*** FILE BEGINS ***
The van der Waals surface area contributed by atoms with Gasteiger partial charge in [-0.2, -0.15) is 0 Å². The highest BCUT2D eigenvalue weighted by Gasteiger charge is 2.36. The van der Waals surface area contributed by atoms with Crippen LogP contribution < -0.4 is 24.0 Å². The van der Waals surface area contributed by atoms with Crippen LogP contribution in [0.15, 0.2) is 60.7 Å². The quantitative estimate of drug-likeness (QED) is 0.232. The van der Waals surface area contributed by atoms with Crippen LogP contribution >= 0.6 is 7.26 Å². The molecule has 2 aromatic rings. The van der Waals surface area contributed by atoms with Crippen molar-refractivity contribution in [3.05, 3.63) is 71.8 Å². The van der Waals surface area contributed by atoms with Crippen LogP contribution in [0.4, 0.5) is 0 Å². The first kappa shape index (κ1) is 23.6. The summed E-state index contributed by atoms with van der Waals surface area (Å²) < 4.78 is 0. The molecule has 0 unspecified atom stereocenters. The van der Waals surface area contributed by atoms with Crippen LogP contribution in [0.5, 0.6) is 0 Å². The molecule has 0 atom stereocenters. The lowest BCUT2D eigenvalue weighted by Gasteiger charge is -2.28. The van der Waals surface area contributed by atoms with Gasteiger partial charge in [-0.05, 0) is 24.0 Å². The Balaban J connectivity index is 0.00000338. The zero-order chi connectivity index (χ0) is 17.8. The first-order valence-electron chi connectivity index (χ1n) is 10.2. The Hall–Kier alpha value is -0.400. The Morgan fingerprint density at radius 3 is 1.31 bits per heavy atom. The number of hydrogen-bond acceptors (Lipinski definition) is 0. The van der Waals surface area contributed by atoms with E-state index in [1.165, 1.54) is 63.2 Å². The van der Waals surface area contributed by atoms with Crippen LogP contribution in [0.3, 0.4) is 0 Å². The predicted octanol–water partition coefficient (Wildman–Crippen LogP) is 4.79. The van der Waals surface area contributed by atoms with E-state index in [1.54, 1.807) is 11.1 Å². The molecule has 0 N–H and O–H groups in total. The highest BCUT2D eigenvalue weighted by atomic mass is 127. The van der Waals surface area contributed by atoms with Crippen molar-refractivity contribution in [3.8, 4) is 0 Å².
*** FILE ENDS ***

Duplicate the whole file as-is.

The van der Waals surface area contributed by atoms with Gasteiger partial charge in [-0.2, -0.15) is 0 Å². The highest BCUT2D eigenvalue weighted by Gasteiger charge is 2.36. The van der Waals surface area contributed by atoms with Crippen LogP contribution < -0.4 is 24.0 Å². The van der Waals surface area contributed by atoms with Crippen LogP contribution in [0.15, 0.2) is 60.7 Å². The quantitative estimate of drug-likeness (QED) is 0.232. The van der Waals surface area contributed by atoms with Crippen LogP contribution >= 0.6 is 7.26 Å². The molecule has 2 aromatic rings. The van der Waals surface area contributed by atoms with Crippen molar-refractivity contribution in [3.05, 3.63) is 71.8 Å². The van der Waals surface area contributed by atoms with Crippen LogP contribution in [0.4, 0.5) is 0 Å². The first kappa shape index (κ1) is 23.6. The summed E-state index contributed by atoms with van der Waals surface area (Å²) < 4.78 is 0. The molecule has 0 unspecified atom stereocenters. The van der Waals surface area contributed by atoms with Crippen LogP contribution in [0.5, 0.6) is 0 Å². The molecule has 0 atom stereocenters. The lowest BCUT2D eigenvalue weighted by Gasteiger charge is -2.28. The van der Waals surface area contributed by atoms with Gasteiger partial charge in [-0.05, 0) is 24.0 Å². The Balaban J connectivity index is 0.00000338. The zero-order chi connectivity index (χ0) is 17.8. The first-order valence-electron chi connectivity index (χ1n) is 10.2. The Hall–Kier alpha value is -0.400. The Morgan fingerprint density at radius 3 is 1.31 bits per heavy atom. The number of hydrogen-bond acceptors (Lipinski definition) is 0. The van der Waals surface area contributed by atoms with E-state index in [1.165, 1.54) is 63.2 Å². The van der Waals surface area contributed by atoms with Crippen LogP contribution in [0.3, 0.4) is 0 Å². The predicted octanol–water partition coefficient (Wildman–Crippen LogP) is 4.79. The van der Waals surface area contributed by atoms with E-state index in [1.54, 1.807) is 11.1 Å². The molecule has 0 N–H and O–H groups in total. The highest BCUT2D eigenvalue weighted by atomic mass is 127. The van der Waals surface area contributed by atoms with Crippen molar-refractivity contribution in [3.8, 4) is 0 Å².